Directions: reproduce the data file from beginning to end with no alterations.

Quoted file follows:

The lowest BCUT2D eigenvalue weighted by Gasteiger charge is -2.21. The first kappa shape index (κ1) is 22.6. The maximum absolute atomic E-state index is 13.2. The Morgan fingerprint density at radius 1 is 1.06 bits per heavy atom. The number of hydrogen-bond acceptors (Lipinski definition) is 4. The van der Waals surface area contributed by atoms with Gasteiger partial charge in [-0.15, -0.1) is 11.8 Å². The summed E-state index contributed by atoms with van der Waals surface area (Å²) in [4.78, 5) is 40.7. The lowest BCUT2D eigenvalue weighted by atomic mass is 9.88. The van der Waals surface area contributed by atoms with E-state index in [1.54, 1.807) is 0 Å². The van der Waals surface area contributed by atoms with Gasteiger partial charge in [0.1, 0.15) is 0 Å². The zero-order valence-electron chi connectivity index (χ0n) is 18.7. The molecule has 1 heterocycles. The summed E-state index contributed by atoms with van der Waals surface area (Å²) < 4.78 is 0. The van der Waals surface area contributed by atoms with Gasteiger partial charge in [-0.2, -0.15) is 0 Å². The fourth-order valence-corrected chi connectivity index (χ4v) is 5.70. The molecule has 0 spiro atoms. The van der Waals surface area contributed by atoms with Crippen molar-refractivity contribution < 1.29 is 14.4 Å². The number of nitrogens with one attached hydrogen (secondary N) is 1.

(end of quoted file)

The lowest BCUT2D eigenvalue weighted by Gasteiger charge is -2.21. The first kappa shape index (κ1) is 22.6. The maximum absolute atomic E-state index is 13.2. The Morgan fingerprint density at radius 1 is 1.06 bits per heavy atom. The number of hydrogen-bond acceptors (Lipinski definition) is 4. The van der Waals surface area contributed by atoms with Gasteiger partial charge in [-0.15, -0.1) is 11.8 Å². The summed E-state index contributed by atoms with van der Waals surface area (Å²) in [4.78, 5) is 40.7. The lowest BCUT2D eigenvalue weighted by atomic mass is 9.88. The van der Waals surface area contributed by atoms with E-state index in [1.54, 1.807) is 0 Å². The van der Waals surface area contributed by atoms with Gasteiger partial charge in [0.1, 0.15) is 0 Å². The zero-order valence-electron chi connectivity index (χ0n) is 18.7. The molecule has 1 heterocycles. The summed E-state index contributed by atoms with van der Waals surface area (Å²) < 4.78 is 0. The van der Waals surface area contributed by atoms with Gasteiger partial charge in [-0.2, -0.15) is 0 Å². The fourth-order valence-corrected chi connectivity index (χ4v) is 5.70. The molecule has 0 spiro atoms. The van der Waals surface area contributed by atoms with Crippen molar-refractivity contribution < 1.29 is 14.4 Å². The number of nitrogens with one attached hydrogen (secondary N) is 1.